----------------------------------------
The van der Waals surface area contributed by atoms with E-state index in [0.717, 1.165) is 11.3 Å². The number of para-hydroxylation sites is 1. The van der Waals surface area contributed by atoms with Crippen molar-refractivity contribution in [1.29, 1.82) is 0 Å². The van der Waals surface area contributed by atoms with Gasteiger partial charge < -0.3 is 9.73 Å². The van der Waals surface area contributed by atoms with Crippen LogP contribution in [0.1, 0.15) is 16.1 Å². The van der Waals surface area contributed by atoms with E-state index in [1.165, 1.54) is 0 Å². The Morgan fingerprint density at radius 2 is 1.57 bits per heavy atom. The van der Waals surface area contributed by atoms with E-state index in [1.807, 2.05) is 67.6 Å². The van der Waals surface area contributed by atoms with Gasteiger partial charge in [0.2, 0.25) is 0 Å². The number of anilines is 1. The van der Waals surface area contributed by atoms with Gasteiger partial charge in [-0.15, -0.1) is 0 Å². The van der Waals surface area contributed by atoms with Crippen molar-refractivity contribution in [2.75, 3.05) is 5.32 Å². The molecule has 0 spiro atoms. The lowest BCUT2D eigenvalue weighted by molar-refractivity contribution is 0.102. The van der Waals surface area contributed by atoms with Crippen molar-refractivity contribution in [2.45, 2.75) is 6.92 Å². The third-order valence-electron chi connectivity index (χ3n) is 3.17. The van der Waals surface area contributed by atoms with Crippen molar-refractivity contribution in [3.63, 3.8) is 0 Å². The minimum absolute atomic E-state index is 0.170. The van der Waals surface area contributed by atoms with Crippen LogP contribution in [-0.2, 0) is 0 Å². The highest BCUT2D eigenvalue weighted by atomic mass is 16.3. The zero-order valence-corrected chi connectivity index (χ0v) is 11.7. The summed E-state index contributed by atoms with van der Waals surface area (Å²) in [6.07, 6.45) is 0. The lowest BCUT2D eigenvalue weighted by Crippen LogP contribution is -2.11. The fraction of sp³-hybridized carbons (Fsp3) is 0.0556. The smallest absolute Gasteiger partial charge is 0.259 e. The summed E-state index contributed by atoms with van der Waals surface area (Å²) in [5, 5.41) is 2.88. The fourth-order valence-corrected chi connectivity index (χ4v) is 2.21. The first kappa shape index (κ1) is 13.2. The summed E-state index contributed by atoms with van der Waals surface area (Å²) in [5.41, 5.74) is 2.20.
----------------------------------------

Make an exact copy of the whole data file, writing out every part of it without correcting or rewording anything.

The van der Waals surface area contributed by atoms with E-state index in [0.717, 1.165) is 11.3 Å². The number of para-hydroxylation sites is 1. The van der Waals surface area contributed by atoms with Crippen molar-refractivity contribution in [1.29, 1.82) is 0 Å². The van der Waals surface area contributed by atoms with Gasteiger partial charge < -0.3 is 9.73 Å². The van der Waals surface area contributed by atoms with Crippen LogP contribution in [0.1, 0.15) is 16.1 Å². The van der Waals surface area contributed by atoms with E-state index in [1.165, 1.54) is 0 Å². The Morgan fingerprint density at radius 2 is 1.57 bits per heavy atom. The van der Waals surface area contributed by atoms with E-state index in [1.807, 2.05) is 67.6 Å². The van der Waals surface area contributed by atoms with Gasteiger partial charge in [0.2, 0.25) is 0 Å². The number of anilines is 1. The van der Waals surface area contributed by atoms with Gasteiger partial charge in [-0.15, -0.1) is 0 Å². The van der Waals surface area contributed by atoms with Crippen molar-refractivity contribution in [2.75, 3.05) is 5.32 Å². The molecule has 0 spiro atoms. The lowest BCUT2D eigenvalue weighted by molar-refractivity contribution is 0.102. The van der Waals surface area contributed by atoms with Crippen molar-refractivity contribution in [2.45, 2.75) is 6.92 Å². The third-order valence-electron chi connectivity index (χ3n) is 3.17. The van der Waals surface area contributed by atoms with Crippen molar-refractivity contribution in [3.63, 3.8) is 0 Å². The minimum absolute atomic E-state index is 0.170. The van der Waals surface area contributed by atoms with Crippen LogP contribution in [-0.2, 0) is 0 Å². The highest BCUT2D eigenvalue weighted by atomic mass is 16.3. The zero-order valence-corrected chi connectivity index (χ0v) is 11.7. The summed E-state index contributed by atoms with van der Waals surface area (Å²) in [6.07, 6.45) is 0. The lowest BCUT2D eigenvalue weighted by Crippen LogP contribution is -2.11. The fraction of sp³-hybridized carbons (Fsp3) is 0.0556. The smallest absolute Gasteiger partial charge is 0.259 e. The summed E-state index contributed by atoms with van der Waals surface area (Å²) in [5, 5.41) is 2.88. The fourth-order valence-corrected chi connectivity index (χ4v) is 2.21. The first kappa shape index (κ1) is 13.2. The summed E-state index contributed by atoms with van der Waals surface area (Å²) in [5.41, 5.74) is 2.20.